Now let’s see the different examples of the show table as follows. First, we need to create a different table by using the following statement as follows.
create table emp (emp_id integer primary key, emp_name text not null, emp_dept text not null, emp_salary text not null);
Similarly, we can create two more tables that are students and company by using the above statement.
Now we are able to perform the .table command as follows.
In the above example, we use the .table command to list all tables from SQLite database. In this example, we already created three different tables such as emp, students, and company. The end result of the above statement is shown below screenshot.
As a reference, you can likewise give an argument to this command. Such an argument can be utilized to restrict the tables returned by the order. For instance, you can name a particular table, or you can utilize design pattern coordinating to return just tables that match a given example.
In the above example, we use a like clause to return a specific pattern, here we need to return those table names starting with e. The end result of the above statement is shown below screenshot.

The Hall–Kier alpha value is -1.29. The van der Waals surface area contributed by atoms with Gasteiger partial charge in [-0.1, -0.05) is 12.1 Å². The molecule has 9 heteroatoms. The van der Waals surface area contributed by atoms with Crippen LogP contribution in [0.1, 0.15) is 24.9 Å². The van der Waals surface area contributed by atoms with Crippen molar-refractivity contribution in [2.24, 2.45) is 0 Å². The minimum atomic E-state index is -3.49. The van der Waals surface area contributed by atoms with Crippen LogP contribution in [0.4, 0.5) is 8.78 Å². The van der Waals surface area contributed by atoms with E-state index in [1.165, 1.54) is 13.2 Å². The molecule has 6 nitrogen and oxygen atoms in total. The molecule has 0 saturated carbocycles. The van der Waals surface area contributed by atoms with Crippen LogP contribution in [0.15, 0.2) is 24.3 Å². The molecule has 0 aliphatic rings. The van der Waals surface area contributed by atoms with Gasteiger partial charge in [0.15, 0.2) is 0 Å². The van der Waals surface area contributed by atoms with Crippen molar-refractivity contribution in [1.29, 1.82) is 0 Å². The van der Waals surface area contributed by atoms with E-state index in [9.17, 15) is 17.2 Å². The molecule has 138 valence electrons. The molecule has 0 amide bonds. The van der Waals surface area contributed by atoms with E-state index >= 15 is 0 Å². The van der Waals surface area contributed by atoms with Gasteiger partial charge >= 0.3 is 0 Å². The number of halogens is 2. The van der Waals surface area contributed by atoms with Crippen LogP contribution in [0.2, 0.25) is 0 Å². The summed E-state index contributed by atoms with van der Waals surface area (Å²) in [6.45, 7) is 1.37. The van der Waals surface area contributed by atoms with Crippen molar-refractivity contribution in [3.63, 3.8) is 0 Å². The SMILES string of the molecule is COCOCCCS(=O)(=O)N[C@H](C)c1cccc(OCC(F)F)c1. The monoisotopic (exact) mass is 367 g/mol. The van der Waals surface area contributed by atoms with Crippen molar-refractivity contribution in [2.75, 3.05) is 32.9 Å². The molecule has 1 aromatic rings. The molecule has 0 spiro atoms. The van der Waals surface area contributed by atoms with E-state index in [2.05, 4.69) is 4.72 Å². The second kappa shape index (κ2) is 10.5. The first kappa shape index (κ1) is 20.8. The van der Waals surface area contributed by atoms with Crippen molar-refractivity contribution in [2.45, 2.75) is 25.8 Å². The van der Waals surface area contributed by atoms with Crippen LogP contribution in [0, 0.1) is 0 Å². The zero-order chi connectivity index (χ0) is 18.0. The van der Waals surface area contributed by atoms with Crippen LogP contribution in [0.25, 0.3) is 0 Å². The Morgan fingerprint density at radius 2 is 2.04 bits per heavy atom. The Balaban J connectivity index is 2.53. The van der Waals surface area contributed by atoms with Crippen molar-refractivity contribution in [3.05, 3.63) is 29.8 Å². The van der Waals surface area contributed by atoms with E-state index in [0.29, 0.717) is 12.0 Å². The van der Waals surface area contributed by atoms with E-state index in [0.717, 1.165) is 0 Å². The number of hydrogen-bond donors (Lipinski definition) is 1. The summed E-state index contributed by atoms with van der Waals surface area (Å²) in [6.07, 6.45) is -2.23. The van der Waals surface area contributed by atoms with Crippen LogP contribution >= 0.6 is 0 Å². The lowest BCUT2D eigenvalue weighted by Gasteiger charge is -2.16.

Now let’s see another way to show the table from the SQLite database as follows.
SELECT name FROM sqlite_master WHERE type IN ('table','view') AND name NOT LIKE 'sqlite_%' ORDER BY 1;
In the above example, we use a select clause with the name parameter that we accessed from the sqlite_master table as shown in the above statement. Here we also used where clause to specify the condition that is the type that means a table that we need to access and finally we used not as a clause to skip the SQLite table because this is a system generator table.
The thing is that the technique just returns results for the essential information from the database (the .tables order returns results for every single connected data set). The end result of the above statement is shown in the below screenshot.
Suppose we need to skip the view at that time we can use the following statement as follows.
SELECT name FROM sqlite_master WHERE type = 'table' AND name NOT LIKE 'sqlite_%' ORDER BY 1;
In this case, there is no view so it returns the only tables from the SQLite database. In the above example, we use a select clause with the name parameter that we accessed from the sqlite_master table as shown in the above statement. Here we also used where clause to specify the condition that is the type that means a table that we need to access and finally we used not as a clause to skip the SQLite table because this is a system generator table. The end result of the above statement is shown in the below screenshot.
We hope from this article you have understood about the SQLite show table. From the above article, we have learned the basic syntax of SQLite show table and we also see different examples of SQLite show table. We also learned the rules of SQLite show tables. From this article, we learned how and when we use the SQLite show table.